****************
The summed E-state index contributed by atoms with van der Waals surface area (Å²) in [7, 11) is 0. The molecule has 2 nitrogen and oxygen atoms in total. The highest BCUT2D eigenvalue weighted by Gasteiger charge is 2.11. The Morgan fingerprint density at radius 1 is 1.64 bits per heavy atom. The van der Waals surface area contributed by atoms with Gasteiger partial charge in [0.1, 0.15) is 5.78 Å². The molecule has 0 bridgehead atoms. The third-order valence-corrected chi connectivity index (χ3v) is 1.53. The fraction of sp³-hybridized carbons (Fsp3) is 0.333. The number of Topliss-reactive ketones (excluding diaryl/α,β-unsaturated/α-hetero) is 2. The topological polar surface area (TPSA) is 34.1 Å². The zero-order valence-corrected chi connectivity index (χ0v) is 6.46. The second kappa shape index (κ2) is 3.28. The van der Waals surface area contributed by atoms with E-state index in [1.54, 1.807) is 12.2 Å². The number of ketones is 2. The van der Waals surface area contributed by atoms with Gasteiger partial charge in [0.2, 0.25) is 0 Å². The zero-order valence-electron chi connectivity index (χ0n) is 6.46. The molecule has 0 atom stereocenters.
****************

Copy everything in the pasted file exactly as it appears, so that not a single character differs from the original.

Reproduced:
The summed E-state index contributed by atoms with van der Waals surface area (Å²) in [7, 11) is 0. The molecule has 2 nitrogen and oxygen atoms in total. The highest BCUT2D eigenvalue weighted by Gasteiger charge is 2.11. The Morgan fingerprint density at radius 1 is 1.64 bits per heavy atom. The van der Waals surface area contributed by atoms with Gasteiger partial charge in [0.1, 0.15) is 5.78 Å². The molecule has 0 bridgehead atoms. The third-order valence-corrected chi connectivity index (χ3v) is 1.53. The fraction of sp³-hybridized carbons (Fsp3) is 0.333. The number of Topliss-reactive ketones (excluding diaryl/α,β-unsaturated/α-hetero) is 2. The topological polar surface area (TPSA) is 34.1 Å². The zero-order valence-corrected chi connectivity index (χ0v) is 6.46. The second kappa shape index (κ2) is 3.28. The van der Waals surface area contributed by atoms with E-state index in [1.54, 1.807) is 12.2 Å². The number of ketones is 2. The van der Waals surface area contributed by atoms with Gasteiger partial charge in [0.2, 0.25) is 0 Å². The zero-order valence-electron chi connectivity index (χ0n) is 6.46. The molecule has 0 atom stereocenters.